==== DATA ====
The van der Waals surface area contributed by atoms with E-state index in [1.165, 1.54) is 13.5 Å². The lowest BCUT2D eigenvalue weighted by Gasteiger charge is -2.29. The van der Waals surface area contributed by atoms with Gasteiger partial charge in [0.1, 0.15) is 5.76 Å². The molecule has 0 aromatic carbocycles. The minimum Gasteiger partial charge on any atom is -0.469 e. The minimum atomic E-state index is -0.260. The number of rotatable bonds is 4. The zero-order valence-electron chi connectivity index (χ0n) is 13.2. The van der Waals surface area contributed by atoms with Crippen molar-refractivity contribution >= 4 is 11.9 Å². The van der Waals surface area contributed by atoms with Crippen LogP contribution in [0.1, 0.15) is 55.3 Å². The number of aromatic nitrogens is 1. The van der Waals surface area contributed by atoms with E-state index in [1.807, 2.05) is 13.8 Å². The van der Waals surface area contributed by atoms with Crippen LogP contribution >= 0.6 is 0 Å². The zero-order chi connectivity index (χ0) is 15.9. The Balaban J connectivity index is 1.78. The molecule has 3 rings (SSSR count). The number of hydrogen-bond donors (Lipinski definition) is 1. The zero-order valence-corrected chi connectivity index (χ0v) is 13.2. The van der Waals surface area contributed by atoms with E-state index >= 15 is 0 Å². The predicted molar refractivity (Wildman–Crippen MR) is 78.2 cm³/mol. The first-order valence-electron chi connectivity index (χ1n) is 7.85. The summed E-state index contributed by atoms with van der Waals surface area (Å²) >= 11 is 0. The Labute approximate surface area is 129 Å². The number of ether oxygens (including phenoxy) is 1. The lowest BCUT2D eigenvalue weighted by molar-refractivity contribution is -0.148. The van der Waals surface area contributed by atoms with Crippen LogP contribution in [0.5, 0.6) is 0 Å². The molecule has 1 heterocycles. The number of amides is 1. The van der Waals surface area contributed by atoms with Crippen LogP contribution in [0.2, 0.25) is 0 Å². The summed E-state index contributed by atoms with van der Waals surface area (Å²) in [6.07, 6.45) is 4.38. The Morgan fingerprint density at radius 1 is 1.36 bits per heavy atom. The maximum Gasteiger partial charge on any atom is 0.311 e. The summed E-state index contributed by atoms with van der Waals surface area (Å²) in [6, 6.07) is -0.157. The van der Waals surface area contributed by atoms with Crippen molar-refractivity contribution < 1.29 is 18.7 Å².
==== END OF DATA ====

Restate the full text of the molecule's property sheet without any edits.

The van der Waals surface area contributed by atoms with E-state index in [1.165, 1.54) is 13.5 Å². The lowest BCUT2D eigenvalue weighted by Gasteiger charge is -2.29. The van der Waals surface area contributed by atoms with Gasteiger partial charge in [0.1, 0.15) is 5.76 Å². The molecule has 0 aromatic carbocycles. The minimum Gasteiger partial charge on any atom is -0.469 e. The minimum atomic E-state index is -0.260. The number of rotatable bonds is 4. The zero-order valence-electron chi connectivity index (χ0n) is 13.2. The van der Waals surface area contributed by atoms with Crippen molar-refractivity contribution >= 4 is 11.9 Å². The van der Waals surface area contributed by atoms with Crippen LogP contribution in [0.1, 0.15) is 55.3 Å². The number of aromatic nitrogens is 1. The van der Waals surface area contributed by atoms with E-state index in [1.807, 2.05) is 13.8 Å². The van der Waals surface area contributed by atoms with Crippen LogP contribution >= 0.6 is 0 Å². The zero-order chi connectivity index (χ0) is 15.9. The Balaban J connectivity index is 1.78. The molecule has 3 rings (SSSR count). The number of hydrogen-bond donors (Lipinski definition) is 1. The zero-order valence-corrected chi connectivity index (χ0v) is 13.2. The van der Waals surface area contributed by atoms with E-state index >= 15 is 0 Å². The predicted molar refractivity (Wildman–Crippen MR) is 78.2 cm³/mol. The first-order valence-electron chi connectivity index (χ1n) is 7.85. The summed E-state index contributed by atoms with van der Waals surface area (Å²) >= 11 is 0. The Labute approximate surface area is 129 Å². The number of ether oxygens (including phenoxy) is 1. The lowest BCUT2D eigenvalue weighted by molar-refractivity contribution is -0.148. The van der Waals surface area contributed by atoms with Crippen LogP contribution in [0.5, 0.6) is 0 Å². The molecule has 1 heterocycles. The number of amides is 1. The van der Waals surface area contributed by atoms with Crippen LogP contribution in [0.2, 0.25) is 0 Å². The summed E-state index contributed by atoms with van der Waals surface area (Å²) in [6.07, 6.45) is 4.38. The Morgan fingerprint density at radius 1 is 1.36 bits per heavy atom. The maximum Gasteiger partial charge on any atom is 0.311 e. The summed E-state index contributed by atoms with van der Waals surface area (Å²) in [6, 6.07) is -0.157. The van der Waals surface area contributed by atoms with Crippen molar-refractivity contribution < 1.29 is 18.7 Å².